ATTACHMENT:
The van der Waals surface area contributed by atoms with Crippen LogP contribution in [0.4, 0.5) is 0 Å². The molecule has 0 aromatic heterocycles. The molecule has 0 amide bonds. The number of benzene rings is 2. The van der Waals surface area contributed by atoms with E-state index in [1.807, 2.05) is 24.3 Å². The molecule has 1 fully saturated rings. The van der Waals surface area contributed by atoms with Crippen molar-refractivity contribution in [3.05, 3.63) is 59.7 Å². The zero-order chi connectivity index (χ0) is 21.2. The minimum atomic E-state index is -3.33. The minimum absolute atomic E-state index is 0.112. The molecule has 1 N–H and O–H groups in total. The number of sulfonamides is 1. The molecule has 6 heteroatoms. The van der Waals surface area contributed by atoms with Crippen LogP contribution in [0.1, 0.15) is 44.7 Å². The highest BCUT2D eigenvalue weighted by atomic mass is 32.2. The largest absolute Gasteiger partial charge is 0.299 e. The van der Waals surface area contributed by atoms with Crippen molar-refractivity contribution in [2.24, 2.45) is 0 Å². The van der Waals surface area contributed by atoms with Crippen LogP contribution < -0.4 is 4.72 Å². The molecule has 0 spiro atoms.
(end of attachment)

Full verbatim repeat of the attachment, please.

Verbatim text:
The van der Waals surface area contributed by atoms with Crippen LogP contribution in [0.4, 0.5) is 0 Å². The molecule has 0 aromatic heterocycles. The molecule has 0 amide bonds. The number of benzene rings is 2. The van der Waals surface area contributed by atoms with E-state index in [1.807, 2.05) is 24.3 Å². The molecule has 1 fully saturated rings. The van der Waals surface area contributed by atoms with Crippen molar-refractivity contribution in [3.05, 3.63) is 59.7 Å². The zero-order chi connectivity index (χ0) is 21.2. The minimum atomic E-state index is -3.33. The minimum absolute atomic E-state index is 0.112. The molecule has 1 N–H and O–H groups in total. The number of sulfonamides is 1. The molecule has 6 heteroatoms. The van der Waals surface area contributed by atoms with Crippen LogP contribution in [0.1, 0.15) is 44.7 Å². The highest BCUT2D eigenvalue weighted by atomic mass is 32.2. The largest absolute Gasteiger partial charge is 0.299 e. The van der Waals surface area contributed by atoms with Crippen molar-refractivity contribution in [2.24, 2.45) is 0 Å². The van der Waals surface area contributed by atoms with Crippen LogP contribution < -0.4 is 4.72 Å². The molecule has 0 spiro atoms.